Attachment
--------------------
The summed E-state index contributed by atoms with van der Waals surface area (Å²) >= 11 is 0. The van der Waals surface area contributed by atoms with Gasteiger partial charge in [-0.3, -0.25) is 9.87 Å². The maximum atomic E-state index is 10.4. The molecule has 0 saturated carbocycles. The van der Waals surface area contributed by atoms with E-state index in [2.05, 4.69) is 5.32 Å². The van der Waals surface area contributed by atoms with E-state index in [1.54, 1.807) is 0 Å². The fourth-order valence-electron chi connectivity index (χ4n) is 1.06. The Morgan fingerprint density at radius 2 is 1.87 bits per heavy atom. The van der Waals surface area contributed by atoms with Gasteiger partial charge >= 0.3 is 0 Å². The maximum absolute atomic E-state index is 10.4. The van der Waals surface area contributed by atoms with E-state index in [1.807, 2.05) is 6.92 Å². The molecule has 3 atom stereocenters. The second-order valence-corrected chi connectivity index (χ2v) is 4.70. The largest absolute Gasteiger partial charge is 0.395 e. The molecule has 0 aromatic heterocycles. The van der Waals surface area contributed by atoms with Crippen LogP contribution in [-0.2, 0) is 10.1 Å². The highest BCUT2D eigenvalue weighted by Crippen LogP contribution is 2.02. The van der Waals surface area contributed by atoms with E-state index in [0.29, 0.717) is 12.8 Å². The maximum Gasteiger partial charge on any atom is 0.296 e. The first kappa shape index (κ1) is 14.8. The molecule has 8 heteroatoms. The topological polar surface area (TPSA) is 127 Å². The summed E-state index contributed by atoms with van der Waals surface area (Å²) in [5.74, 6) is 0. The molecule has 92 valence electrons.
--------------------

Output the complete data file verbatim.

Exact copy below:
The summed E-state index contributed by atoms with van der Waals surface area (Å²) >= 11 is 0. The van der Waals surface area contributed by atoms with Gasteiger partial charge in [-0.3, -0.25) is 9.87 Å². The maximum atomic E-state index is 10.4. The molecule has 0 saturated carbocycles. The van der Waals surface area contributed by atoms with E-state index in [2.05, 4.69) is 5.32 Å². The van der Waals surface area contributed by atoms with E-state index in [1.54, 1.807) is 0 Å². The fourth-order valence-electron chi connectivity index (χ4n) is 1.06. The Morgan fingerprint density at radius 2 is 1.87 bits per heavy atom. The van der Waals surface area contributed by atoms with Gasteiger partial charge >= 0.3 is 0 Å². The maximum absolute atomic E-state index is 10.4. The van der Waals surface area contributed by atoms with E-state index in [1.807, 2.05) is 6.92 Å². The molecule has 3 atom stereocenters. The second-order valence-corrected chi connectivity index (χ2v) is 4.70. The largest absolute Gasteiger partial charge is 0.395 e. The molecule has 0 aromatic heterocycles. The van der Waals surface area contributed by atoms with Crippen LogP contribution in [-0.2, 0) is 10.1 Å². The highest BCUT2D eigenvalue weighted by Crippen LogP contribution is 2.02. The van der Waals surface area contributed by atoms with E-state index in [0.29, 0.717) is 12.8 Å². The maximum Gasteiger partial charge on any atom is 0.296 e. The first kappa shape index (κ1) is 14.8. The molecule has 8 heteroatoms. The topological polar surface area (TPSA) is 127 Å². The summed E-state index contributed by atoms with van der Waals surface area (Å²) in [5.74, 6) is 0. The molecule has 92 valence electrons.